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Amitābha in other languages:

Chinese: 阿彌陀佛, Ēmítuó Fó or Āmítuó Fó
Japanese: 阿弥陀如来, Amida Nyorai
Tibetan: Wöpakme
Vietnamese: A Di Đà Như Lai

Amitābha (Sanskrit: अमिताभ, Amitābha (wordstem), Sanskrit pronunciation: [əmɪˈt̪aːbʱə]) is a celestial Buddha described in the scriptures of the Mahāyāna school of Buddhism.

Amitābha is the principal Buddha in the Pure land sect, a branch of Buddhism practiced mainly in East Asia, while in Vajrayana Amitābha is known for his longevity attribute and the aggregate of distinguishing (recognition) and the deep awareness of individualities.

According to these scriptures, Amitābha possesses infinite merits resulting from good deeds over countless past lives as a Bodhisattva named Dharmakāra. "Amitābha" is translatable as "Infinite Light," hence Amitābha is often called "The Buddha of Infinite Light."


According to the Larger Sūtra of Immeasurable Life (Mahāyāna Amitāyus Sūtra) Amitābha was, in very ancient times and possibly in another system of worlds, a Monk named Dharmakāra. In some versions of the Sūtra, Dharmakāra is described as a former king who, having come into contact with the Buddhist teachings through The Buddha Lokesvararaja, renounced his throne.

He then resolved to become a Buddha and so to come into possession of a Buddhakṣetra ("Buddha-field", a realm existing in the primordial universe outside of ordinary space time, produced by a Buddha's merit) possessed of many perfections.

These resolutions were expressed in his forty-eight vows, which set out the type of Buddha-field Dharmakāra aspired to create, the conditions under which beings might be born into that world, and what kind of beings they would be when reborn there.

In the versions of the Sutra widely known in China, Vietnam, Korea and Japan, Dharmakāra's eighteenth vow was that any being in any universe desiring to be born into Amitābha's Pure land and calling upon his name even as few as ten times will be guaranteed Rebirth there.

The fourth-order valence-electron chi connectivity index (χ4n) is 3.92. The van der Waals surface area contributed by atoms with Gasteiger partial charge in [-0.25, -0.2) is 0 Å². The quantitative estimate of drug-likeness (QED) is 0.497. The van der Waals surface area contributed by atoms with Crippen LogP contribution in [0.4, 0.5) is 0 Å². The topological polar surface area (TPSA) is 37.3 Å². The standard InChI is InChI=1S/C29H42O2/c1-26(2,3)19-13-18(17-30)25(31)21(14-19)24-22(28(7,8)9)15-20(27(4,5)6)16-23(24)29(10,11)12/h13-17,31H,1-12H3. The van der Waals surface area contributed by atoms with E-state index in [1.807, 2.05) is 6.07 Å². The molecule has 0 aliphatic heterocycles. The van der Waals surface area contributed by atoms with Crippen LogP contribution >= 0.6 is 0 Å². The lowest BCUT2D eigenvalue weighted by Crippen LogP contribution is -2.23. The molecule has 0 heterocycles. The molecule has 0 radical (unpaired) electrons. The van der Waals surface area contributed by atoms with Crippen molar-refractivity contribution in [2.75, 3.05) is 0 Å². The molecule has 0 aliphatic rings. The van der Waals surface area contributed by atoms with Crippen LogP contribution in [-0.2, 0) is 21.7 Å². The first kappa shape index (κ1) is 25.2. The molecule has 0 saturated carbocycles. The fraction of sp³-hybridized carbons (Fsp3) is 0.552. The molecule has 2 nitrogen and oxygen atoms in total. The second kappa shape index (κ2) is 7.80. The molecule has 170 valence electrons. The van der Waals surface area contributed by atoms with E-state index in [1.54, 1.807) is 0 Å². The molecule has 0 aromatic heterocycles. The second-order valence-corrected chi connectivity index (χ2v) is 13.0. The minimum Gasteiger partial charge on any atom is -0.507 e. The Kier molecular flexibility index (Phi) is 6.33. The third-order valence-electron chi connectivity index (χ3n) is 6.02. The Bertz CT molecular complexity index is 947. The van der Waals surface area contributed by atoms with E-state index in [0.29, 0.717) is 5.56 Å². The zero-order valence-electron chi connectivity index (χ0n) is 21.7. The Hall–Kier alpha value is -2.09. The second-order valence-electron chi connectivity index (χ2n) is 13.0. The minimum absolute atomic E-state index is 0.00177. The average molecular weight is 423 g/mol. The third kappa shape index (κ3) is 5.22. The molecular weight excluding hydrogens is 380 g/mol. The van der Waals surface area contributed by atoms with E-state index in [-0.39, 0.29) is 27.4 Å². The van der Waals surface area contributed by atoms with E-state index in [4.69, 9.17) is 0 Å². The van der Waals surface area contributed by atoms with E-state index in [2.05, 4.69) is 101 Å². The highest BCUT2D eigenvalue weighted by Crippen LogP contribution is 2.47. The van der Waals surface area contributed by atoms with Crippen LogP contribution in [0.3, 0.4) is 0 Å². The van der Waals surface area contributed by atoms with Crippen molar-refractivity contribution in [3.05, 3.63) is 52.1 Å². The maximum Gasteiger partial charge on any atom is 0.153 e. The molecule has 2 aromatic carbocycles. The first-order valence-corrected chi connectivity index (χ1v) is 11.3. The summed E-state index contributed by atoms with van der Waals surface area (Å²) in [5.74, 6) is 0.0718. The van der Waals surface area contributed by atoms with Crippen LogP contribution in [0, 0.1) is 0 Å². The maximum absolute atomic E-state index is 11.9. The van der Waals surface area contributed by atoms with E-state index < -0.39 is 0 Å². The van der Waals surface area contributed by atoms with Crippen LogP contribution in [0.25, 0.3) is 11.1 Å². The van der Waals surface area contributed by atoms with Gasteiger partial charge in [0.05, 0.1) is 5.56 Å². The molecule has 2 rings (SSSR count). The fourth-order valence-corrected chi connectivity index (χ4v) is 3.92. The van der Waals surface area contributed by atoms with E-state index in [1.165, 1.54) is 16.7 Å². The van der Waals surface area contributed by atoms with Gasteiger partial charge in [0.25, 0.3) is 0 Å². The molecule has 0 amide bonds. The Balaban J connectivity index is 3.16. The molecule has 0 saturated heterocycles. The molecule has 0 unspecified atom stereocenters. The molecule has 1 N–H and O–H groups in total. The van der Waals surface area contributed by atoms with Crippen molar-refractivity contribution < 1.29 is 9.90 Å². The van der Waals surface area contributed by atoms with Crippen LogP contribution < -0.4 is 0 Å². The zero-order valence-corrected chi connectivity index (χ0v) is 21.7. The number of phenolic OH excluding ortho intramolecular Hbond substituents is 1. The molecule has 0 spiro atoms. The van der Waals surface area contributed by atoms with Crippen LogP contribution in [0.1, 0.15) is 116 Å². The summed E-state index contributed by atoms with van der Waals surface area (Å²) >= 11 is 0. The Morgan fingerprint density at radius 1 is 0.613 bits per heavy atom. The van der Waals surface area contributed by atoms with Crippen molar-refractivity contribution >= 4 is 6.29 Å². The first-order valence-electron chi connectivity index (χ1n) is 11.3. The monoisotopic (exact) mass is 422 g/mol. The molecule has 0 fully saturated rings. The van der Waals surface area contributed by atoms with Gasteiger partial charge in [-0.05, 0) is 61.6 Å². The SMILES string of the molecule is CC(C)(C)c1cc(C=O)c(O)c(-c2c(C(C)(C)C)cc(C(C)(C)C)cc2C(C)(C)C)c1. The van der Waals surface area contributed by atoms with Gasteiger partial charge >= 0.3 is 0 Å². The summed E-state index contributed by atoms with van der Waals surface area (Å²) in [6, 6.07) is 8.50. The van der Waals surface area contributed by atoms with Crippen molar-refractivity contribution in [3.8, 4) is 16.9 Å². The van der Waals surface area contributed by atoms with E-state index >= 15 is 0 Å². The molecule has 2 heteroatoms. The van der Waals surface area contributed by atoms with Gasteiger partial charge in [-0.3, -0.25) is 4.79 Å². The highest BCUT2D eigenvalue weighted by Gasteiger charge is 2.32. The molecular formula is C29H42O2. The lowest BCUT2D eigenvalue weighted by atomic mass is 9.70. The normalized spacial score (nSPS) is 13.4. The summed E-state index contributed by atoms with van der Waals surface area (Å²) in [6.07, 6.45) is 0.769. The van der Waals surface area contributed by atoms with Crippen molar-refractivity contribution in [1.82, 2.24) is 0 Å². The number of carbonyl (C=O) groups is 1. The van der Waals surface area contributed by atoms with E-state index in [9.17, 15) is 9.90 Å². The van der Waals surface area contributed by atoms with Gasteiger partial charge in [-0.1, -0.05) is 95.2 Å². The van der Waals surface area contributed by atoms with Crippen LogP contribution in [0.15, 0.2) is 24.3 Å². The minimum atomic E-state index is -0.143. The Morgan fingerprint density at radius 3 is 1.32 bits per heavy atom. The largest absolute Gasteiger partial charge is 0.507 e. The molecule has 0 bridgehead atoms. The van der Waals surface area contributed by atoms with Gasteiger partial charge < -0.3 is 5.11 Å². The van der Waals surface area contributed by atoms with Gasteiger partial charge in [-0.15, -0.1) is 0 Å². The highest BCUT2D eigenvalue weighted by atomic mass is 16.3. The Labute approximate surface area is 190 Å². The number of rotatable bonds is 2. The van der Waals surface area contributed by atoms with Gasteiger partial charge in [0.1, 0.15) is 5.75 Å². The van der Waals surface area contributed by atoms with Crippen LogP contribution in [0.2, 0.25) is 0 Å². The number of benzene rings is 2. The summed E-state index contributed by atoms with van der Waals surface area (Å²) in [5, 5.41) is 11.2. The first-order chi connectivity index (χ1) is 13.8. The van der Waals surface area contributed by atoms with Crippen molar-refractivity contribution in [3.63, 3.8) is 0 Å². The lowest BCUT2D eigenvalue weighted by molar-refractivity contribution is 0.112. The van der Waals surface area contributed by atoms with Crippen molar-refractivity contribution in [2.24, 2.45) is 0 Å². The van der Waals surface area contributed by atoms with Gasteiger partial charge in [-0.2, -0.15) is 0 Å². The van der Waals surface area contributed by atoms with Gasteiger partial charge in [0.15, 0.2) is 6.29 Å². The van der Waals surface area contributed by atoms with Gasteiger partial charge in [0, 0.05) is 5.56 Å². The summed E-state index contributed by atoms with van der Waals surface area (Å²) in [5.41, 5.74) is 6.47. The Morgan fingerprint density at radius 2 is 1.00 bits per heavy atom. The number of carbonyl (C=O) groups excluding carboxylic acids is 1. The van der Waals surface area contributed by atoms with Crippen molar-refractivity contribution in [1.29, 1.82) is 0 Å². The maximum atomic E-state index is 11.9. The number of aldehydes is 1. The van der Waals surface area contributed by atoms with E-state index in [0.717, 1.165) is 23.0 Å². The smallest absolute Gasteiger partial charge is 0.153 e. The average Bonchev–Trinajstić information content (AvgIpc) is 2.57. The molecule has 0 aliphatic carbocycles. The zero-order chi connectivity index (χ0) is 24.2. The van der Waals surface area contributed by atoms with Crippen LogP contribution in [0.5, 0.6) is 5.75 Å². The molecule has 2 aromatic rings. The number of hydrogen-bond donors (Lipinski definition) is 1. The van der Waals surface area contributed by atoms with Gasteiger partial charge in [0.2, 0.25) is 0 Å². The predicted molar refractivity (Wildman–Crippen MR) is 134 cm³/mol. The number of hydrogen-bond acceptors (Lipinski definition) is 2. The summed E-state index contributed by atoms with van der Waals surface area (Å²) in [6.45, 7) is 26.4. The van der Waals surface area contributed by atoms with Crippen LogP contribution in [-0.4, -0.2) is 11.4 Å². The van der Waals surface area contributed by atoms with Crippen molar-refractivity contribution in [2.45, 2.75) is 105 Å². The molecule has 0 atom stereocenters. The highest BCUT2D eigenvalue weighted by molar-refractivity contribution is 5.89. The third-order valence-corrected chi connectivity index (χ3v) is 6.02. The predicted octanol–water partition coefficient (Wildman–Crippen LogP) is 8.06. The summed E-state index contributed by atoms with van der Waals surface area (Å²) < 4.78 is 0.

His nineteenth vow promises that he, together with his bodhisattvas and other blessed Buddhists, will appear before those who call upon him at the moment of Death.

This openness and acceptance of all kinds of people has made the Pure land belief one of the major influences in Mahāyāna Buddhism. Pure Land Buddhism seems to have first become popular in northwest India/Pakistan and Afghanistan, from where it spread to Central Asia and China.

The Sutra goes on to explain that Amitābha, after accumulating great merit over countless lives, finally achieved Buddhahood and is still residing in his land of Sukhāvatī, whose many virtues and joys are described.

The basic doctrines concerning Amitābha and his vows are found in three canonical Mahāyāna texts:

Through his efforts, Amitābha created the "Pure land" (净土, Chinese: jìngtŭ; Japanese: jōdo; Vietnamese: tịnh độ) called Sukhāvatī (Sanskrit: "possessing Happiness") .

Sukhāvatī is situated in the uttermost west, beyond the bounds of our own world.

By the Power of his vows, Amitābha has made it possible for all who call upon him to be reborn into this land, there to undergo instruction by him in the Dharma and ultimately become bodhisattvas and Buddhas in their turn (the ultimate goal of Mahāyāna Buddhism).

From there, these same bodhisattvas and Buddhas return to our world to help yet more people.

Amitābha is The Buddha of the comprehensive Love.

He lives in the west (represented as a meditating Buddha) and works for the enlightenment of all beings (represented as a Blessing Buddha).

His most important Enlightenment technique is the visualization of the surrounding world as a paradise.

Who sees his world as a paradise, awakens his Enlightenment energy.

The world can be seen as a paradise by a corresponding positive thought (Enlightenment thought) or by sending Light to all beings (wish all beings to be happy).